5 steps to protecting your bank account

February 9, 2015       The NonProfit Times      

As with sex, the variations on fraud schemes that can be perpetrated are limited only by the imagination of the people involved. New technologies, in hardware as well as software, can help a determined thief pocket a lot of money and destroy a philanthropic organization or mission.

As with sex, the variations on fraud schemes that can be perpetrated are limited only by the imagination of the people involved. New technologies, in hardware as well as software, can help a determined thief pocket a lot of money and destroy a philanthropic organization or mission.

Tom Ciolkosz, nonprofit relationship manager at Access National Bank, offers several suggestions for steps nonprofit managers can take to thwart schemes. His ideas:

Educate employees. A strong security program should be paired with employee education about the warning signs and the safe practices that can be implemented.

  • Protect the organization’s online environment. Do not use unprotected Internet connections. Encrypt sensitive data and keep updated virus protections on the computer. Use complex passwords and change them periodically.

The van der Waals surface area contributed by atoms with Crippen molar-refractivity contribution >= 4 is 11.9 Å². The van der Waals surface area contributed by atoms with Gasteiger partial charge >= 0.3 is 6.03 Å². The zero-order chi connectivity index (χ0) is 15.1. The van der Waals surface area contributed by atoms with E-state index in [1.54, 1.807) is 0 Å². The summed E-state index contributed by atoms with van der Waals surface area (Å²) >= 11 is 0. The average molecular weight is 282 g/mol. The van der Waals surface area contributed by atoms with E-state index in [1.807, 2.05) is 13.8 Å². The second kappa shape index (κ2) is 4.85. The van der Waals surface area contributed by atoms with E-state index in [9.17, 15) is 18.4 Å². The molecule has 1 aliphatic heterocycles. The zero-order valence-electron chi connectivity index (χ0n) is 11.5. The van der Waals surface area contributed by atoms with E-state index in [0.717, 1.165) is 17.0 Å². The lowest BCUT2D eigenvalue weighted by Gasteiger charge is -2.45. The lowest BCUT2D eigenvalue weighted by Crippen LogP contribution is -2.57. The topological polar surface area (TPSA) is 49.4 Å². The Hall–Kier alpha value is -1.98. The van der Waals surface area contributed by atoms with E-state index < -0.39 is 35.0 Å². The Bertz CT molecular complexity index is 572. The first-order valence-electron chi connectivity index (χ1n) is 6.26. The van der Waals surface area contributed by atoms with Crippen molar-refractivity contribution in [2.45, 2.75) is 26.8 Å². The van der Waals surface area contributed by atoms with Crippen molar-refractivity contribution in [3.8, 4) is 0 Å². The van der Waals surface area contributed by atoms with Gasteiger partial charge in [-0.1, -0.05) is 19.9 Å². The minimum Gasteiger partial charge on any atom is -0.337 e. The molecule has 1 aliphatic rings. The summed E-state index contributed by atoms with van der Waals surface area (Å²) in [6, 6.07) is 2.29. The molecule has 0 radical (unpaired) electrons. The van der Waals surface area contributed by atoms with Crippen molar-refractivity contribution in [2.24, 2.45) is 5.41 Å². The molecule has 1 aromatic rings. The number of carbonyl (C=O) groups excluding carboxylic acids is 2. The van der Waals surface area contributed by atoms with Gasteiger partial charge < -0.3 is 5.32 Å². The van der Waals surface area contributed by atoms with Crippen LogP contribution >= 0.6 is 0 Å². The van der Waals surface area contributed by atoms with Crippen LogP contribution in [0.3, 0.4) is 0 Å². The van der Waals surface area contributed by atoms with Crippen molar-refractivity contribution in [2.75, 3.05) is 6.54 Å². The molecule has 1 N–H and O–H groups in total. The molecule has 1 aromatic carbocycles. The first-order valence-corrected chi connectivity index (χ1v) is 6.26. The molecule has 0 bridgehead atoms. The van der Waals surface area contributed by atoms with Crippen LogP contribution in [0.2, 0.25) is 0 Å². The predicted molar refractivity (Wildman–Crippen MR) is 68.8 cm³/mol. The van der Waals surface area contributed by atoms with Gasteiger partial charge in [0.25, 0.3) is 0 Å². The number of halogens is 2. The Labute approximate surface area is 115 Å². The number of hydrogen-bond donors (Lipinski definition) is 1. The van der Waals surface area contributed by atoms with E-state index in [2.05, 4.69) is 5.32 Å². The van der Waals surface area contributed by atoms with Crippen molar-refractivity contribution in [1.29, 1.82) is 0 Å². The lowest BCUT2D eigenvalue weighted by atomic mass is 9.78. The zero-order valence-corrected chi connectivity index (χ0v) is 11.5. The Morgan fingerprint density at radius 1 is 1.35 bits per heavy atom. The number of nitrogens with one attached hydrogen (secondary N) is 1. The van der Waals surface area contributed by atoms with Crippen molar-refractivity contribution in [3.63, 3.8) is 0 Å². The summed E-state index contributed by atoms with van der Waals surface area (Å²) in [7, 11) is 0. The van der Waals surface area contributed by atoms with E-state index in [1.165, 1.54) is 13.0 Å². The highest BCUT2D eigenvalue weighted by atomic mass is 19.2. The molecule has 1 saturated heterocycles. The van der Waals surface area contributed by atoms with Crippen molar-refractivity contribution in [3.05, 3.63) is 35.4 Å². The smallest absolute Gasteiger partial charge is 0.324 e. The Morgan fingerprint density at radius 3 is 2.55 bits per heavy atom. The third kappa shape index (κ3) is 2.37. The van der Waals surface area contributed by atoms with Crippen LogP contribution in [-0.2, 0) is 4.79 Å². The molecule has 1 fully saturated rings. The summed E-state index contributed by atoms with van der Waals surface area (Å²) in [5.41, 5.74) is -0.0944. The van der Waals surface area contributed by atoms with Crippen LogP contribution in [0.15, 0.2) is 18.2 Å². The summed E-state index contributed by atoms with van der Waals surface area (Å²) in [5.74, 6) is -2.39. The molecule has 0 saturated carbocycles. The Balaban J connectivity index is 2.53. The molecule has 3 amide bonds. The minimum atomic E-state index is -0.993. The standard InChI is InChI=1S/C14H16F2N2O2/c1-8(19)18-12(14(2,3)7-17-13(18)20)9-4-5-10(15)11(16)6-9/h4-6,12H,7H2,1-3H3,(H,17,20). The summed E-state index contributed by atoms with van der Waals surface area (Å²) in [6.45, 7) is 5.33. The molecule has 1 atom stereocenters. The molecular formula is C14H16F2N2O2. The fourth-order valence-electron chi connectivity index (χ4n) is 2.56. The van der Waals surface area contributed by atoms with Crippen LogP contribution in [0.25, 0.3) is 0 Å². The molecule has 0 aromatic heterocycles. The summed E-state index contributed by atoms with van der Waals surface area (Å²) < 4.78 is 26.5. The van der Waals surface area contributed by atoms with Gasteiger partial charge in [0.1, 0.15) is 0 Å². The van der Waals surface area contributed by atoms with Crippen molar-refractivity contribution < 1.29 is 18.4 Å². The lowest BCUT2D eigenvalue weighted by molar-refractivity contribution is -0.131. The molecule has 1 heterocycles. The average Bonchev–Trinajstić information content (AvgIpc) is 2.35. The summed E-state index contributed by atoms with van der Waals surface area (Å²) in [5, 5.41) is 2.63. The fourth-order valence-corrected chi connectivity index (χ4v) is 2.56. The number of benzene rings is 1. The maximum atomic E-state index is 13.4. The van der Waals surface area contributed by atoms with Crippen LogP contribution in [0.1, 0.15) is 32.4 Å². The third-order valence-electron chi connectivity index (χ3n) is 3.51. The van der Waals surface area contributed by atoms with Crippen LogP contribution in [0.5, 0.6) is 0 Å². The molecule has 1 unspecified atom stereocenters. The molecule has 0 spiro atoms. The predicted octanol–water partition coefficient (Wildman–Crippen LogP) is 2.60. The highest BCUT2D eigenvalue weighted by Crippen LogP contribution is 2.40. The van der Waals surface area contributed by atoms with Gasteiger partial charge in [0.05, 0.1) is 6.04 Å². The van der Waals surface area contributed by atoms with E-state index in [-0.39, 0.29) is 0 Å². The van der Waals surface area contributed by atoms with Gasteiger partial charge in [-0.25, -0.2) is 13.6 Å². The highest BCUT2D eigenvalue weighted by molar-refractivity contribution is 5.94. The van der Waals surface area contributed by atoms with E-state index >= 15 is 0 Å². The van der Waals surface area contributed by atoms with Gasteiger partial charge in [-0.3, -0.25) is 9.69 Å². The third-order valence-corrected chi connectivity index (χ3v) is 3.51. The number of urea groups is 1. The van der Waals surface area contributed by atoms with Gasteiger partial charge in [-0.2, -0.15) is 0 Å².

• Partner with the bank to prevent unauthorized transactions. Many services offer call-backs, device authentication, multi-person approval processes and batch limits to help prevent fraud.
  • Pay attention to suspicious activity and react quickly. Be on the lookout for unexplained account activity, pop-ups and suspicious emails. If any are detected, immediately contact the organization’s financial institution, stop all online activity and remove any systems that might have been compromised
  • Understand the organization’s responsibilities and liabilities. The account agreement with the organization’s bank will detail what commercially reasonable security measures are required.
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